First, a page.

5 Things You Didn’t Know about the General Muir

Emory Point’s new Jewish-style deli has an interesting history

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Now open in Emory Point, the General Muir is a Jewish-style deli created by the team behind West Egg Café, Ben and Jennifer Johnson, West Egg general manager Shelley Sweet, and chef Todd Ginsberg, formerly of Bocado. At the General Muir, Ginsberg is focusing on traditional Jewish dishes like matzo ball soup, pastrami, and chopped liver. But the General Muir offers more than deli fare; everything from the name to the décor has a meaning. Here are five things you probably didn’t know about the General Muir.

  1. The General Muir is the name of the U.S. refugee transport ship that brought co-owner Jennifer Johnson’s mother and grandparents—Holocaust survivors—to New York following World War II. (You might have known this one if you saw Wyatt Williams’ post back in October.) The arrival of these refugees signified the last major wave of European Jewish immigration to the States, which Jennifer says was both the heyday and the beginning of the decline of the deli tradition.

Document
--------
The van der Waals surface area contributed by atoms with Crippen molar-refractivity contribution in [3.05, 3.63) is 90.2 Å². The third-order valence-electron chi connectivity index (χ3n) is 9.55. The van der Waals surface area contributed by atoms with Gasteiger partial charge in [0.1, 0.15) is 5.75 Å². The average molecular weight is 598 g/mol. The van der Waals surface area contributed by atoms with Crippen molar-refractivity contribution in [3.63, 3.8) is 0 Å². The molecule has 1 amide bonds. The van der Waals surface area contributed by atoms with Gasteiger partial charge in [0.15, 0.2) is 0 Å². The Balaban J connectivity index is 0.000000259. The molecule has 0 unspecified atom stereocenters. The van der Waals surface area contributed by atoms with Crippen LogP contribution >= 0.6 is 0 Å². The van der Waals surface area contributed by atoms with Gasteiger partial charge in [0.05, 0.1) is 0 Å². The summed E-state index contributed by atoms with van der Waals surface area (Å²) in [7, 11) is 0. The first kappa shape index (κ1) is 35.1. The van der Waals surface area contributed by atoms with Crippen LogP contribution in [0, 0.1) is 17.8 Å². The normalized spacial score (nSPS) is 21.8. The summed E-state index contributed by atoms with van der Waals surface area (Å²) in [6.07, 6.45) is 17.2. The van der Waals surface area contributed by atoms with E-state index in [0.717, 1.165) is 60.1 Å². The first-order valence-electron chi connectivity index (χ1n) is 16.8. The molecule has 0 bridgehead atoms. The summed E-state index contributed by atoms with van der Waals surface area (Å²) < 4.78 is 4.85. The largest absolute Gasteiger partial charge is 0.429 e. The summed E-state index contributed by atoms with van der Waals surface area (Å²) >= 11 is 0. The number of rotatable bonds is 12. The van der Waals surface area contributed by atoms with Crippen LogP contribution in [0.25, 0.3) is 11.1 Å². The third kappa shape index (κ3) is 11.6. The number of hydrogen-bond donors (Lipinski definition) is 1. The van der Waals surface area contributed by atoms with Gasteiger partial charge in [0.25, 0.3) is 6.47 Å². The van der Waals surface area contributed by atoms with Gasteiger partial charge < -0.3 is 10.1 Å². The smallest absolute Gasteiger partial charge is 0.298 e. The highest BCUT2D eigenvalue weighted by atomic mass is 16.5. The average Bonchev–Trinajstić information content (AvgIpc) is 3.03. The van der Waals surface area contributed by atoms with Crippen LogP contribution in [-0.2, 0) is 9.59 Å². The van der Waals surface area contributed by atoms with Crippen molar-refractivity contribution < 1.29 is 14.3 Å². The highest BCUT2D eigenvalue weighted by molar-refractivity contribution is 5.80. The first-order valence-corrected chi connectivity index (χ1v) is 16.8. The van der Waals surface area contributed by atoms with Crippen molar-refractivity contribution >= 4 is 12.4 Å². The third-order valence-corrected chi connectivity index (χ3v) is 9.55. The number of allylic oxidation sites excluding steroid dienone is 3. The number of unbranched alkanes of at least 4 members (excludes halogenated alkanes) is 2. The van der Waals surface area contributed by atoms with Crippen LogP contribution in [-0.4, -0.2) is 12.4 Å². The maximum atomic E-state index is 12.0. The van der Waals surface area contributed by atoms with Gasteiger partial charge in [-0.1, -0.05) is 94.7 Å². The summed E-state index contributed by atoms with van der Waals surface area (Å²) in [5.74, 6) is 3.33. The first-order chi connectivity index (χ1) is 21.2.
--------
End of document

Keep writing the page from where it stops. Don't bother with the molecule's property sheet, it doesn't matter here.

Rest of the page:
2. The walls of the General Muir feature both photographs and paintings of the owners’ ancestors, all of whom brought cultural and food traditions to the U.S. and shared them with their families.
  3. The General Muir only serves five types of bagels: plain, sesame, poppy, salt, and everything. They are baked in-house by pastry chef Lauren Raymond. “We felt bagels were one area where tradition got it right,” Jennifer says. “I could definitely see pumpernickel in our future though.” Raymond also makes traditional challah (egg bread), as well as black and white cookies, chocolate babka, and cheese danishes.
  4. The Johnsons contacted Ginsberg to talk about the General Muir concept after reading about his dream of opening a deli in the Jewish Daily Forward. He told the Daily Forward that he aspires to cook pastrami as good as that at Katz’s Delicatessen in New York City.
  5. The matzo ball soup served at the General Muir is the same one Ginsberg used to make for the Passover seders at Bocado. He uses his mother’s recipe as his starting point.

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